Surf Chalkboard repurposed diy
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Written and Copyright By: E.J. Sanders
Chalk Surf Board Sign
The summer I turned 14, my father took me with him for two weeks to the North Shore of O’ahu where we stayed at his friend’s beach front house. His friend had a drywall renovation project and my father always said, “Yes,” to helping his friends. This house in Ka’a’awa was a breezy, open, plantation style home and I loved North Shore, O’ahu vibes.
The sunny morning after my father took me to the Honolulu annual Fiftieth State Fair, a fellow walked into the beach house yard carrying a used Willis Brother’s Sunset Beach shaped surfboard. Some of you will remember that brand although they long since closed down. The young tanned surfer was leaving the island, headed back to the US mainland, going door to door asking $60 for his board.
My father, as was his custom, didn’t ask me but there he went to find his wallet where he came up cash short. Then, he remembered his Susan B. Anthony coin dollars left over from the Fiftieth State Fair and seeing that he came up a couple dollars shy, the young surfer smiled at my father’s joy buying his daughter, peaking out from the upstairs window this board, and said, “That’ll be enough. Tell her to enjoy the board.” He smiled up at me through the window and I smiled shyly back at him.
To get it home, my father found some cardboards scraps, haphazardly wrapping the pieces around the board and used clear packing tape to seal it in tight. Good old, Aloha Airlines didn’t even blink at the shape, they’d seen this many times in the islands before and neither did they think to charge for baggage in those days. After all, Hawaiians gave surfing to the world. They get the global credit for being the first and only people’s on the entire Earth to ride waves using Koa wood. One of Princess Ka’iulani’s few relics left displayed at Bishop Museum is her ‘mini gun’ and her favorite board to ride. You can pick up a copy of her story here. Read about her life story and how she recalls waiting on the Lanai for her friend Mark Twain to stop by between his famous trips to the South Pacific.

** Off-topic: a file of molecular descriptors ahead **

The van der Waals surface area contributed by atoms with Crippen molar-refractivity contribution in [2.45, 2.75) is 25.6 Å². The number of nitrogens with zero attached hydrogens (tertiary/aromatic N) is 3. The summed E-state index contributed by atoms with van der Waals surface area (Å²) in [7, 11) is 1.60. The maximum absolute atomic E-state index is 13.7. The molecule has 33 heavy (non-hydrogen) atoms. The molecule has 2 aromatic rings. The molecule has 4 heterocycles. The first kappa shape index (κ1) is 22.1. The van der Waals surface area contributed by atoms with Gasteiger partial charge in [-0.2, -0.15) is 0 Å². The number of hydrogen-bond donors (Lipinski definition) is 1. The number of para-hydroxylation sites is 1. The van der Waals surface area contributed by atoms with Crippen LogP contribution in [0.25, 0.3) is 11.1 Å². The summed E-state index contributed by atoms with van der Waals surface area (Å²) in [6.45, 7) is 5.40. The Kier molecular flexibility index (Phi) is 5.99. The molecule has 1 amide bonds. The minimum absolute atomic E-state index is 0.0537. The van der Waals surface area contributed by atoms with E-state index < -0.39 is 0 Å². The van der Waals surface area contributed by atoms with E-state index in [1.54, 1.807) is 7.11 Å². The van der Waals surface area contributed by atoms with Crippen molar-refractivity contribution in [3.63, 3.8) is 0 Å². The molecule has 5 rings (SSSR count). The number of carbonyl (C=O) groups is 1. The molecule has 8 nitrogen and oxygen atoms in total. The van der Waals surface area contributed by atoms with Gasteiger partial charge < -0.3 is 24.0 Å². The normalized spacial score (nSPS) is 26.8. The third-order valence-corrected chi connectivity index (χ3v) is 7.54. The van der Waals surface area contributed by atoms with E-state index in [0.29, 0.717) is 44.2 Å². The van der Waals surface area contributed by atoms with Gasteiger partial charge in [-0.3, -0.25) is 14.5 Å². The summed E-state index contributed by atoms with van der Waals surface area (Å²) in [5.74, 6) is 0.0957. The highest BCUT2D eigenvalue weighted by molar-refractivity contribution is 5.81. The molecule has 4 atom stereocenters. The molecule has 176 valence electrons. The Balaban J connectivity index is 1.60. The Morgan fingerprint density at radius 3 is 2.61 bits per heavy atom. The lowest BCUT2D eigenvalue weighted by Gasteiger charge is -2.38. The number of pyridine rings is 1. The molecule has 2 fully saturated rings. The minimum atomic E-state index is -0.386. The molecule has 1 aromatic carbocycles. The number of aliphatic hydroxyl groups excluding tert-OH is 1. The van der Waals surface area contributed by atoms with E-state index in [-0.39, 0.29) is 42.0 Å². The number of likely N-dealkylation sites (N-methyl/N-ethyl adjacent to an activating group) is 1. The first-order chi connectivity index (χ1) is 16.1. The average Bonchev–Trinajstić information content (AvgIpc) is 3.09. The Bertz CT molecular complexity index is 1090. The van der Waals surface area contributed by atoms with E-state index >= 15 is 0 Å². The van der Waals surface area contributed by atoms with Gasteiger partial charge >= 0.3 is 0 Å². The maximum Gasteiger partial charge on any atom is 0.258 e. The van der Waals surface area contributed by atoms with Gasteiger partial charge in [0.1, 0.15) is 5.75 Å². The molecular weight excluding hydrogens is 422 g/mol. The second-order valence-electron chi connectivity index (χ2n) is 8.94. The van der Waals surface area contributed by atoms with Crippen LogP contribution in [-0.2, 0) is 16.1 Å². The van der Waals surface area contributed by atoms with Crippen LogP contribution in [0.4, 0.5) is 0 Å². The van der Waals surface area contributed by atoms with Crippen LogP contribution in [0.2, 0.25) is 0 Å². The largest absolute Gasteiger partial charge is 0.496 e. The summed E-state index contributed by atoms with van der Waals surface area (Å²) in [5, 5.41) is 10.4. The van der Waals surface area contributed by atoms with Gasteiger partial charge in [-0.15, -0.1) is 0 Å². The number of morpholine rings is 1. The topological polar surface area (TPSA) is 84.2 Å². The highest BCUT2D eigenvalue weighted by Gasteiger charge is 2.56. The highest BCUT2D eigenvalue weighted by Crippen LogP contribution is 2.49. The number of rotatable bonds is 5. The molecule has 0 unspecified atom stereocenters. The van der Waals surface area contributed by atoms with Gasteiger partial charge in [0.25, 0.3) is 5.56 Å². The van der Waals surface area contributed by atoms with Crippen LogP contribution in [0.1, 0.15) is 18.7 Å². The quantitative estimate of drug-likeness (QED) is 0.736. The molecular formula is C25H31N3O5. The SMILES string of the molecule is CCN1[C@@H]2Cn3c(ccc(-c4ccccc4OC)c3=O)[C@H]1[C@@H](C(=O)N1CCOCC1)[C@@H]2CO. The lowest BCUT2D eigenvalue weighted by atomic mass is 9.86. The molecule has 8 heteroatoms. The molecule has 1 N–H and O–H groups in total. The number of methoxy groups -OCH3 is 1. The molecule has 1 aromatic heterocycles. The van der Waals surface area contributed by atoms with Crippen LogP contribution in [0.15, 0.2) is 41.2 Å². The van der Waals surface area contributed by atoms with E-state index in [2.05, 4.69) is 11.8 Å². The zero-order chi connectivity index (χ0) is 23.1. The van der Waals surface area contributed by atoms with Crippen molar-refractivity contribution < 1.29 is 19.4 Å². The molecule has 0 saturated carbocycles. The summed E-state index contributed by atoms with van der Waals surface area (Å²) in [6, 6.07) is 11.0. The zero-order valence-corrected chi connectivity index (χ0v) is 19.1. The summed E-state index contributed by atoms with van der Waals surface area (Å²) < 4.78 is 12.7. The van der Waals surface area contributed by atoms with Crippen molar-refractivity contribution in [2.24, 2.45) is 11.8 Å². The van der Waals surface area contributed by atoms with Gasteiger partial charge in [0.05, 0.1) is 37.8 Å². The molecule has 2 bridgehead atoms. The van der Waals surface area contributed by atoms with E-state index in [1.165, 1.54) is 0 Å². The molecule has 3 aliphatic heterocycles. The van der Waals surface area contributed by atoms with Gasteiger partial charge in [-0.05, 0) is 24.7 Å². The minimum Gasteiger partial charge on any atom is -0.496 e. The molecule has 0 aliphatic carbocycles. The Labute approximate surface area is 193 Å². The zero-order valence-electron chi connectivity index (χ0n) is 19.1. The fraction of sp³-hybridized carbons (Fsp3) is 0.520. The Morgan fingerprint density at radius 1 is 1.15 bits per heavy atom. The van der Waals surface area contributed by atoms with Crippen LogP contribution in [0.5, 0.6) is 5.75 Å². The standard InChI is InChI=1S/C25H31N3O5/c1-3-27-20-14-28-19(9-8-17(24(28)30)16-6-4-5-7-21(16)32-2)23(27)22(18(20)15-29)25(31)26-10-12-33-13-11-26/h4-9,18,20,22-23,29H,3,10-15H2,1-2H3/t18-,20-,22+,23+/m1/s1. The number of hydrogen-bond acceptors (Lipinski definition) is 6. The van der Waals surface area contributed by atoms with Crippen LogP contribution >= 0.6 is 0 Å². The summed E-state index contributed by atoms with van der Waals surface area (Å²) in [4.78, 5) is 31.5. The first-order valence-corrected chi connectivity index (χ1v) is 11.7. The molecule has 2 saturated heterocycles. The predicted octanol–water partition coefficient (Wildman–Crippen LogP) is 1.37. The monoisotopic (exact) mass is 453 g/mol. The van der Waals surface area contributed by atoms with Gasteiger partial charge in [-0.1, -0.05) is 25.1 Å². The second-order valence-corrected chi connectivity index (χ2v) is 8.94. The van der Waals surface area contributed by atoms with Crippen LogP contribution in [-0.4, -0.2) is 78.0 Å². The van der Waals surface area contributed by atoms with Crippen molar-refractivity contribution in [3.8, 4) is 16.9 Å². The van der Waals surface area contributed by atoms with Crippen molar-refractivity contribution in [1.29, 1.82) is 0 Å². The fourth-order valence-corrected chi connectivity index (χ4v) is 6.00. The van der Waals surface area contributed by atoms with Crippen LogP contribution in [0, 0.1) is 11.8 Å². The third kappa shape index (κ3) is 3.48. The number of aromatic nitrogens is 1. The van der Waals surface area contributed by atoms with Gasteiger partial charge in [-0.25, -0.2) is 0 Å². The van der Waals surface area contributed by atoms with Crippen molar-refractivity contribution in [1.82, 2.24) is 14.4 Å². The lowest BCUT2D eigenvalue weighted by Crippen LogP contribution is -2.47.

Read hawai’i’s true story tales from the night rainbow -click here
Eventually, the board became so dinged, repaired and water logged that it was no longer useable. No way I wanted to throw it away besides it’s not just a Willis Brother Sunset Beach board but it also is a Clark foam blank. No longer are surf boards made out of the famous Clark foam blanks they are all epoxy. Hanging on my wall in Simply Natural is the last Clark foam blank board a local shaper had in stock and used to custom make for me. By the time I was ordering this ‘ice cream’ custom board Clark foam boards was officially out of business after nearly 40 years of dominating the industry.
I thought of how to repurpose my surf board. Should I make it into a table top or simply hang it on the wall? It’s yellowed and so banged up I thought it wasn’t pretty enough to reuse those ways. I began to scan through #DIYchalkboard sign ideas on Pinterest becoming inspired and confident I could do something like that here at Hawai’i Simply Natural to advertise my specials.
Now, I can paint some simple things and you know how they always say, paint what you know so it was going to be my same age old design that i’ve been decorating my personal letters and journal with since middle school. Feel free to be inspired by my design but I’m sure you’ve got better skills than me.
I gathered the following items:
1 old surfboard
(try looking on craiglist if you don’t have one already)
1 can chalkboard paint
from local hardware or craft store
1 brand new smooth paint brush
1 can red paint
1 can green paint
1 can yellow paint
1 can white paint
1 drill bit
3 feet of bendable metal or maybe some rope would work better- you decide
This is what I did for my board’s design and I already know I’m not that talented so please do a better job on yours; lol.
Soften the old wax by letting it sit in the sun.
Scrape the board clean of all old wax, dirt or any residue accumulated while in your storage with a flat bladed tool such as a drywall scraper or a credit card.
Use the masking tape to outline the top of your board and make a boarder.
Paint 2 coats with a full dry time between them.
Carefully peel off the masking tape.
Paint over your boarders your own design or copy the ones I made. I painted these hibiscus inspired, cute, little red flowers with white and yellow accents over a green curling vine.
Let that dry.
Drill two holes evenly spaced 12 inches below the nose of the board,
Use the wire to loop through the holes, bending it into a hook for your needs.
Let me know how your surf chalkboard came out in the comments below. Post your website too, or email for further information. Join my email list to be eligible for a free copy of my memoir soon to be released.